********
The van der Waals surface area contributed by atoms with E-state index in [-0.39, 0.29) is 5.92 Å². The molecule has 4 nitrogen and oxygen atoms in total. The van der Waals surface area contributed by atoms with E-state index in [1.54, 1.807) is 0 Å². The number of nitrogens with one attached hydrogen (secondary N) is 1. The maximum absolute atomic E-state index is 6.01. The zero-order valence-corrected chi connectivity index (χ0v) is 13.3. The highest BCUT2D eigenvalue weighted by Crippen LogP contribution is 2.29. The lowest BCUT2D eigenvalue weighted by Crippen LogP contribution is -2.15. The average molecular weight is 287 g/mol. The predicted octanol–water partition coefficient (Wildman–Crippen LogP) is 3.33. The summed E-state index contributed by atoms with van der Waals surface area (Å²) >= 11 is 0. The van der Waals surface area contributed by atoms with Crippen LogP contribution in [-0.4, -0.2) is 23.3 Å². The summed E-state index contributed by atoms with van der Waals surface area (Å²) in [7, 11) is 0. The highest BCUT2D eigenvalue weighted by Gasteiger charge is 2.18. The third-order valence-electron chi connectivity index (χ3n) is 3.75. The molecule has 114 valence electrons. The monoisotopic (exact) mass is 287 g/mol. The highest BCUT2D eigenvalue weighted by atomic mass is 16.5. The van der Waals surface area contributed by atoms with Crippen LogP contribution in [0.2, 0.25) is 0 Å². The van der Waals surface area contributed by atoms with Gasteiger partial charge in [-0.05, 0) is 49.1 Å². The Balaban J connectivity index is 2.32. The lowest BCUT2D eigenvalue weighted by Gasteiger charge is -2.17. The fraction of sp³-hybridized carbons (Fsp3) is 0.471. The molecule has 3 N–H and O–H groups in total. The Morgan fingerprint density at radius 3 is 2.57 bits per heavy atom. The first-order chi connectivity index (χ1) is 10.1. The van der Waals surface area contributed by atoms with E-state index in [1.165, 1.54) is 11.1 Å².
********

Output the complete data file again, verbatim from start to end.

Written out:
The van der Waals surface area contributed by atoms with E-state index in [-0.39, 0.29) is 5.92 Å². The molecule has 4 nitrogen and oxygen atoms in total. The van der Waals surface area contributed by atoms with E-state index in [1.54, 1.807) is 0 Å². The number of nitrogens with one attached hydrogen (secondary N) is 1. The maximum absolute atomic E-state index is 6.01. The zero-order valence-corrected chi connectivity index (χ0v) is 13.3. The highest BCUT2D eigenvalue weighted by Crippen LogP contribution is 2.29. The lowest BCUT2D eigenvalue weighted by Crippen LogP contribution is -2.15. The average molecular weight is 287 g/mol. The predicted octanol–water partition coefficient (Wildman–Crippen LogP) is 3.33. The summed E-state index contributed by atoms with van der Waals surface area (Å²) >= 11 is 0. The van der Waals surface area contributed by atoms with Crippen LogP contribution in [-0.4, -0.2) is 23.3 Å². The summed E-state index contributed by atoms with van der Waals surface area (Å²) in [7, 11) is 0. The highest BCUT2D eigenvalue weighted by Gasteiger charge is 2.18. The third-order valence-electron chi connectivity index (χ3n) is 3.75. The molecule has 114 valence electrons. The monoisotopic (exact) mass is 287 g/mol. The highest BCUT2D eigenvalue weighted by atomic mass is 16.5. The van der Waals surface area contributed by atoms with Crippen LogP contribution in [0.2, 0.25) is 0 Å². The van der Waals surface area contributed by atoms with Gasteiger partial charge in [-0.05, 0) is 49.1 Å². The Balaban J connectivity index is 2.32. The lowest BCUT2D eigenvalue weighted by Gasteiger charge is -2.17. The fraction of sp³-hybridized carbons (Fsp3) is 0.471. The molecule has 3 N–H and O–H groups in total. The Morgan fingerprint density at radius 3 is 2.57 bits per heavy atom. The first-order chi connectivity index (χ1) is 10.1. The van der Waals surface area contributed by atoms with E-state index in [1.165, 1.54) is 11.1 Å².